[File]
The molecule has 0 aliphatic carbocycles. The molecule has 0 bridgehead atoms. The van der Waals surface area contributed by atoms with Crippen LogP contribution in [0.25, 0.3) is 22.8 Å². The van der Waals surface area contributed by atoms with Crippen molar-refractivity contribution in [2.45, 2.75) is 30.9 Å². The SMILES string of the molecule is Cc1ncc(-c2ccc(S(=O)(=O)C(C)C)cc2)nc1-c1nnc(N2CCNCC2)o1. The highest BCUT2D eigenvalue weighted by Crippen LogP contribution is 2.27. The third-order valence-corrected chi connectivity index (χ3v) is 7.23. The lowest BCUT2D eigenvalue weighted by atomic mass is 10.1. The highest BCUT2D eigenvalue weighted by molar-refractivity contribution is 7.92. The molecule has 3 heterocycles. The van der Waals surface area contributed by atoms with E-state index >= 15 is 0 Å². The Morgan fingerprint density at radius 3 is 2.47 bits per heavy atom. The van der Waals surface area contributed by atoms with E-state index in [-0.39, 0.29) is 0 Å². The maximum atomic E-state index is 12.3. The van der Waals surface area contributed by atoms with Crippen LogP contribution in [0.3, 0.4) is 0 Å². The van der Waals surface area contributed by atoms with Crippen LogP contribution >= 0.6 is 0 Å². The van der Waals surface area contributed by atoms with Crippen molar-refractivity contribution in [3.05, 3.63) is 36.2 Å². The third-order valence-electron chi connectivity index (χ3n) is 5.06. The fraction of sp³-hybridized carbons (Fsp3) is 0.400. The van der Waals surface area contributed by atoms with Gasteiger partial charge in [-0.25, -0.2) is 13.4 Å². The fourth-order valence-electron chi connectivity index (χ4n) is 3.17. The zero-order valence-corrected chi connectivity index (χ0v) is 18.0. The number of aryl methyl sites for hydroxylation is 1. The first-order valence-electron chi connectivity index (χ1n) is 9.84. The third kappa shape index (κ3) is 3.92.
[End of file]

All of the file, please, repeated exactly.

The molecule has 0 aliphatic carbocycles. The molecule has 0 bridgehead atoms. The van der Waals surface area contributed by atoms with Crippen LogP contribution in [0.25, 0.3) is 22.8 Å². The van der Waals surface area contributed by atoms with Crippen molar-refractivity contribution in [2.45, 2.75) is 30.9 Å². The SMILES string of the molecule is Cc1ncc(-c2ccc(S(=O)(=O)C(C)C)cc2)nc1-c1nnc(N2CCNCC2)o1. The highest BCUT2D eigenvalue weighted by Crippen LogP contribution is 2.27. The third-order valence-corrected chi connectivity index (χ3v) is 7.23. The lowest BCUT2D eigenvalue weighted by atomic mass is 10.1. The highest BCUT2D eigenvalue weighted by molar-refractivity contribution is 7.92. The molecule has 3 heterocycles. The van der Waals surface area contributed by atoms with E-state index >= 15 is 0 Å². The Morgan fingerprint density at radius 3 is 2.47 bits per heavy atom. The van der Waals surface area contributed by atoms with E-state index in [-0.39, 0.29) is 0 Å². The maximum atomic E-state index is 12.3. The van der Waals surface area contributed by atoms with Crippen LogP contribution in [0.3, 0.4) is 0 Å². The van der Waals surface area contributed by atoms with Crippen LogP contribution >= 0.6 is 0 Å². The van der Waals surface area contributed by atoms with Crippen molar-refractivity contribution in [3.05, 3.63) is 36.2 Å². The third-order valence-electron chi connectivity index (χ3n) is 5.06. The fraction of sp³-hybridized carbons (Fsp3) is 0.400. The van der Waals surface area contributed by atoms with Gasteiger partial charge in [-0.25, -0.2) is 13.4 Å². The fourth-order valence-electron chi connectivity index (χ4n) is 3.17. The zero-order valence-corrected chi connectivity index (χ0v) is 18.0. The number of aryl methyl sites for hydroxylation is 1. The first-order valence-electron chi connectivity index (χ1n) is 9.84. The third kappa shape index (κ3) is 3.92.